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Ike Turner

2001 marked the Golden Anniversary of a GOLD Record from an Era when Fifty-thousand 45’s was a BIG Seller. That 500K-selling single cut the edge of a new style before deejay Alan Freed named it: ROCK & ROLL. Sam Phillips, Sun Studios founder, tagged that Billboard #1 R&B Smash as the very first “Rock & Roll Recording”. Every hell-raiser, hip-shaker, and hit-maker owes a nod to that teenager recognized by Rock historians as the “Father of Rock & Roll”.

That Billboard bullet, “Rocket 88”, was penned by a 19-year old boogie-woogie boy and his back-up band, “The Kings of Rhythm”, for their first Sun Studios session in March 1951. B.B. King introduced the kid to Phillips, but he did not have a song - yet. So, on that rainy ride up Highway 61 to Memphis with their gear strapped on top, inspiration and lightening struck. The first muscle car - a highway cruiser - the hot, new, Oldsmobile “Rocket 88” was the subject and title of that historic #1 Hit. His lead vocalist, Jackie Brensten, and his side band, “The Delta Cats”, were mistakenly credited with the song by Chess Records, who released it. But those that know Rock history know The Kings of Rhythm were the real rockers toiling in the shadows of their own success. That kid is referred to by Little Richard as “The Man”. B.B. King proudly echoes, “He’s the best band leader I‘ve ever seen.” The kid who became “The Man” is Ike Turner.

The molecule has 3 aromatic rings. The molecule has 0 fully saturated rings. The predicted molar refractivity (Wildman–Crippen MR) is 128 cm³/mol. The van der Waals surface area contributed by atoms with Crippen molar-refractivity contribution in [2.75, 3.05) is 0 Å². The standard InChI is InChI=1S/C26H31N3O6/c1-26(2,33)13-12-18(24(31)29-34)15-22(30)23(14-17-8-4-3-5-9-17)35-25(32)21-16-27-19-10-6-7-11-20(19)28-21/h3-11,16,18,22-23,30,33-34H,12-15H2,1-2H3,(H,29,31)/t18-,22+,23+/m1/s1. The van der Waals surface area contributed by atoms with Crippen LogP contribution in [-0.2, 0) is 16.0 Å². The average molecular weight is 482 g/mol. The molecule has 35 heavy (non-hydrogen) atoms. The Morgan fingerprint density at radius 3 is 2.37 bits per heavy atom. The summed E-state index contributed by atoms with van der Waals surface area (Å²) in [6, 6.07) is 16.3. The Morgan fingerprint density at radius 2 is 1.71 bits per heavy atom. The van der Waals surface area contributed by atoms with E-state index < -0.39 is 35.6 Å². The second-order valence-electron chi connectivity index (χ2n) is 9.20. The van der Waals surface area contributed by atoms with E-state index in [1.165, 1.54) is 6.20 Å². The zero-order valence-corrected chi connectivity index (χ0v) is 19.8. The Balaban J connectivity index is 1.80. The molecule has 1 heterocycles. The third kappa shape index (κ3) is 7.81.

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”[Turner] proved he’s one of the greatest bluesmen this nation has produced.” --Letta Tayler, NY Newsday

“Clearly inspired, he switched from roadhouse keyboard to scorch guitar as the mood struck.” --Billy Altman, Sonicnet

“[Turner’s] rollicking piano and guitar playing erase[d] doubts about his past.” --Ann Powers, New York Times

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